Becoming Cities of Redemption

The 2004 NBA Championship Pistons — winning it all with players no one else wanted.

Being a normal human being, I have other interests besides that of the future of shrinking Rust Belt cities.  Among my other interests, I’m a huge sports fan, particularly of all the teams that I began following as a child in Detroit – the Lions, Tigers, Pistons and Red Wings professionally, and the University of Michigan’s collegiate teams.  Yes, the U-M hoops team’s push to the national championship game was pure heaven for me – right up until Trey Burke was called for that foul against Louisville on what was CLEARLY a clean blocked shot… but I digress.
Recently the Detroit Pistons concluded their basketball season with another disappointing finish, winning just 29 of 82 games and once again missing the playoffs.  After the season the Pistons announced that a big part of their improvement plan was to spend and spend willingly in this year’s free agent market.  The Pistons will be some $20 million under the league salary cap, enabling them to sign one super elite free agent or possibly two or three excellent players.  The team believes they can throw money at players and they will come.
Unfortunately the public reaction in Detroit probably mirrors the private reaction among the NBA’s top players – the top players don’t want to move to the Motor City.  The comments sections to newspapers and sports websites might not be the most accurate barometer of public sentiment, but they do offer some insight into the public mindset.  Many commenters noted that, given a choice, would free agents opt to sign with Los Angeles, New York or Miami, cities full of glamor and glitz, or even Houston or Phoenix, lower cost cities that offer better weather than the Rust Belt?  Even Chicago was deemed to be a better option because of its urban amenities.  The Pistons, they reasoned, don’t stand a chance in pulling in the big names in the NBA free agent market.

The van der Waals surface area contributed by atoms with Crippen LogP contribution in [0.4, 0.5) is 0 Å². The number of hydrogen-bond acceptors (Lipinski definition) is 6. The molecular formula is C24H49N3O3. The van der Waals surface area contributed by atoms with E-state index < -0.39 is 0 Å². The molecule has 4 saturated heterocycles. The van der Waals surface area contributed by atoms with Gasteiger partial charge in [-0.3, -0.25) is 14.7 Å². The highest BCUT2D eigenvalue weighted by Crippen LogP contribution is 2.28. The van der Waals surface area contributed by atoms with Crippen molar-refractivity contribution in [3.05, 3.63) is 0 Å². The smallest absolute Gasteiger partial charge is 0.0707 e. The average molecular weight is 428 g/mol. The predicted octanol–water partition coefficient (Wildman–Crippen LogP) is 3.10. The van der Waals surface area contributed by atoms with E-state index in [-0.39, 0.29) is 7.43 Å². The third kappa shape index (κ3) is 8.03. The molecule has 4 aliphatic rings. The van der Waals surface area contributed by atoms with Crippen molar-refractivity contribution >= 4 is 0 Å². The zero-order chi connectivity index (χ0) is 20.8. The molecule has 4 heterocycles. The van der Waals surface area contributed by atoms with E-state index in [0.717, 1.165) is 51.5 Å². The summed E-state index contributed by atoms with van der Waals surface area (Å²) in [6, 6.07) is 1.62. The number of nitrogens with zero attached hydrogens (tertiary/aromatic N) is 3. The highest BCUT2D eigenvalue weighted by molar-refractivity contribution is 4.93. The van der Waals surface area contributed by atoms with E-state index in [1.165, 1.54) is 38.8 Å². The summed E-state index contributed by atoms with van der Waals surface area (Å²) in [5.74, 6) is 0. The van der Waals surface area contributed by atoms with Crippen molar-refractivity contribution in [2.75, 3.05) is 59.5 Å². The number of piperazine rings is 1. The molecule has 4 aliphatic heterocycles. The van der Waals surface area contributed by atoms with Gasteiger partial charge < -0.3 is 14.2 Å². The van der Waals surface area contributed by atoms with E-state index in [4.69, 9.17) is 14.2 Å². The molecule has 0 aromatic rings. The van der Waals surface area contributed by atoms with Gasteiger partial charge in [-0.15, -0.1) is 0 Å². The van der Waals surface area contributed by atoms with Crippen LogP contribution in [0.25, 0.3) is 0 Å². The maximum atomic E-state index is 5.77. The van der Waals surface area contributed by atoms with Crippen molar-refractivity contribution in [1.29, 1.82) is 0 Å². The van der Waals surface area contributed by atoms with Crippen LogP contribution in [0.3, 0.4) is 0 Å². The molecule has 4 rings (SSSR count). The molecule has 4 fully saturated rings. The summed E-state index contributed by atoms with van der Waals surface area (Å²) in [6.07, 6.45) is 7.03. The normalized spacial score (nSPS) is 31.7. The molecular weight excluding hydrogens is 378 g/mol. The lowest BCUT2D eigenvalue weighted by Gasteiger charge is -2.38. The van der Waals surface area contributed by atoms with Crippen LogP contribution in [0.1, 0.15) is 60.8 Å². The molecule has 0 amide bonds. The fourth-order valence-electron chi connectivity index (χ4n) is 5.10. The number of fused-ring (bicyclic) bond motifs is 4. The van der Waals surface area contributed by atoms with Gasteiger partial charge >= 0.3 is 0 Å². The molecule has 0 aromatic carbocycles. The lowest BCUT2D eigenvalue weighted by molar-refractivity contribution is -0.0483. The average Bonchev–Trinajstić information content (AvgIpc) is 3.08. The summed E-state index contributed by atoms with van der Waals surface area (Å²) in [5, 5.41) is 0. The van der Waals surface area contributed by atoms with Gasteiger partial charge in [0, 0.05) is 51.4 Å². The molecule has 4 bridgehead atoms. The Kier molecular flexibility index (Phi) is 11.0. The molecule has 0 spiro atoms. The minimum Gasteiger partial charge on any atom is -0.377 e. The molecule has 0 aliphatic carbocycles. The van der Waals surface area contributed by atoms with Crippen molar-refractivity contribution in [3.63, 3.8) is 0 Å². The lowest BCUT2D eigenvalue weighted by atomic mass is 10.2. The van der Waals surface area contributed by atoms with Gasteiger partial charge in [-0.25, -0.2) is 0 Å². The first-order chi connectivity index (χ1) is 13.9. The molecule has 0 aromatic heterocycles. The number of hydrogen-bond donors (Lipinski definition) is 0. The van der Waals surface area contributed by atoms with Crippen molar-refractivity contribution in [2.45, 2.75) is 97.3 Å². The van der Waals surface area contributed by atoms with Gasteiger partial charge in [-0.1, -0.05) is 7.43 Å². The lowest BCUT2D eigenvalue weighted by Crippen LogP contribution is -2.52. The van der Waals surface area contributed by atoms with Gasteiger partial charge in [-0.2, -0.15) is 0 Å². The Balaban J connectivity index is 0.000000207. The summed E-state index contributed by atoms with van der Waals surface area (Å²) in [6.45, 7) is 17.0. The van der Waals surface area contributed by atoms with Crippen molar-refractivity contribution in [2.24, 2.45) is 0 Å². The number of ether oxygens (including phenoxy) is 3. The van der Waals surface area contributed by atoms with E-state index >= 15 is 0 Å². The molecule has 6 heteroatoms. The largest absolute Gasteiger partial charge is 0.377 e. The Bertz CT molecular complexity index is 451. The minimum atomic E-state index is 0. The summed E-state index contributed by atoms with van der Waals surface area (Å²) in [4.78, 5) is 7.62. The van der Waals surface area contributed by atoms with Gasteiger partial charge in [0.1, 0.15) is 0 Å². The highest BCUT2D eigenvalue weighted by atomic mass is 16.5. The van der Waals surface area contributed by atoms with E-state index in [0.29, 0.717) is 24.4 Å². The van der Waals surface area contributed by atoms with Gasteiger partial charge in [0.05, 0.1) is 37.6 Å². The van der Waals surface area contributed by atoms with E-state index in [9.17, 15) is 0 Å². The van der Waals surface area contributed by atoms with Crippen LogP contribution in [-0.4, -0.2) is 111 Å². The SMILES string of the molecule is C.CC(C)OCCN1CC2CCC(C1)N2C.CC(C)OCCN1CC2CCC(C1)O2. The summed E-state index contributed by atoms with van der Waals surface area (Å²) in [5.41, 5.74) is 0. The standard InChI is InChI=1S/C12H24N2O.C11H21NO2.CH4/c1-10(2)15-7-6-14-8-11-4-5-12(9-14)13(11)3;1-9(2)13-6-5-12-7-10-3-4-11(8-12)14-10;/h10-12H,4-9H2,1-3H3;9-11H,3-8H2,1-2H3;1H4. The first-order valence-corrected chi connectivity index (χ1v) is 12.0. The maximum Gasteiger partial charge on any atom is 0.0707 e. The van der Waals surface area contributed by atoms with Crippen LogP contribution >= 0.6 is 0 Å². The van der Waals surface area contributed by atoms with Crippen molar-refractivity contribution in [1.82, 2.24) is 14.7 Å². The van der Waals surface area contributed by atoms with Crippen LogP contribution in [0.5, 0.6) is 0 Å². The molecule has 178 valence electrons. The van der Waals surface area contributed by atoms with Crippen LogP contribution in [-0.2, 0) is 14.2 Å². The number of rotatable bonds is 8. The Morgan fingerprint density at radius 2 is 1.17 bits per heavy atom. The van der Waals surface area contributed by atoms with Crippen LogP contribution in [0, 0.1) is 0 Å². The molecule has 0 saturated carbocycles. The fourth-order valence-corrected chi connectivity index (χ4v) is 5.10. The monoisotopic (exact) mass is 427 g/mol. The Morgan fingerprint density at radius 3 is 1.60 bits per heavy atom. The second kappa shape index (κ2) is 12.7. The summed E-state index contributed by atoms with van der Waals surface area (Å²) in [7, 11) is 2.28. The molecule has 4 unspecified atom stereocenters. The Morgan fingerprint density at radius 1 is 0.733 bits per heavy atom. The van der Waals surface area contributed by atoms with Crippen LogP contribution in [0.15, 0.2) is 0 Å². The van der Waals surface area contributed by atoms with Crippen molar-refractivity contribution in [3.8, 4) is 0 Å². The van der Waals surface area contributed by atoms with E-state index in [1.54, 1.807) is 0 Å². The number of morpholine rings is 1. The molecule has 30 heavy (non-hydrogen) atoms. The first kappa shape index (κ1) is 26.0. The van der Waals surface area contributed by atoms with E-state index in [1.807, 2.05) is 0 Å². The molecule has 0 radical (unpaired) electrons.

You know what?  They’re right.
Professional ballplayers make relocation decisions just like we do.  They look at local economies, housing options, cultural amenities, weather, just like us.  And they will be swayed by the same things that sway us.  If the Pistons were already a winning team, they would be able to use that to their advantage just as a successful business in an otherwise moribund local economy would be able to attract top level talent.  But the Pistons clearly don’t have that advantage right now.
Fortunately, the history of the Pistons suggests that there’s a successful model of talent attraction that’s worked for them in the past and should once again be employed.  In fact, their model is one that could could greatly improve the city’s economic prospects, and other shrinking Rust Belt cities as well.
(Note: the next several paragraphs demonstrate how one sports teams’ talent attraction model has worked over the years.  If you wish to see simply what implications this has for Rust Belt cities, skip ahead.)

The Pistons have one three NBA championships in their history, in 1989, 1990 and 2004.  That may not sound like many, but the Pistons are tied with the Philadelphia 76ers for fifth-most NBA championships, behind the Boston Celtics (17), Los Angeles Lakers (16), Chicago Bulls (6) and San Antonio Spurs (4).  The other teams were able to win championships with transcendent Hall of Fame players – Bill Russell, Larry Bird, Wilt Chamberlain, Magic Johnson, Michael Jordan, David Robinson and Tim Duncan (yes, he will be included at that level five years after he retires).   The Pistons, however, have never had such a player.  The closest would likely be Isiah Thomas, the scoring point guard who led the Pistons to their first two titles. 
So how did the Pistons develop one of the more successful organizations in NBA history (recent history excluded)?  Without consciously adopting the approach, the Pistons adopted a two-part strategy:
·         Target players through trades and free agency who’ve failed in other locales and are looking for a chance at redemption.
·         Be willing to accept nontraditional talent and pursue success in an unconventional fashion.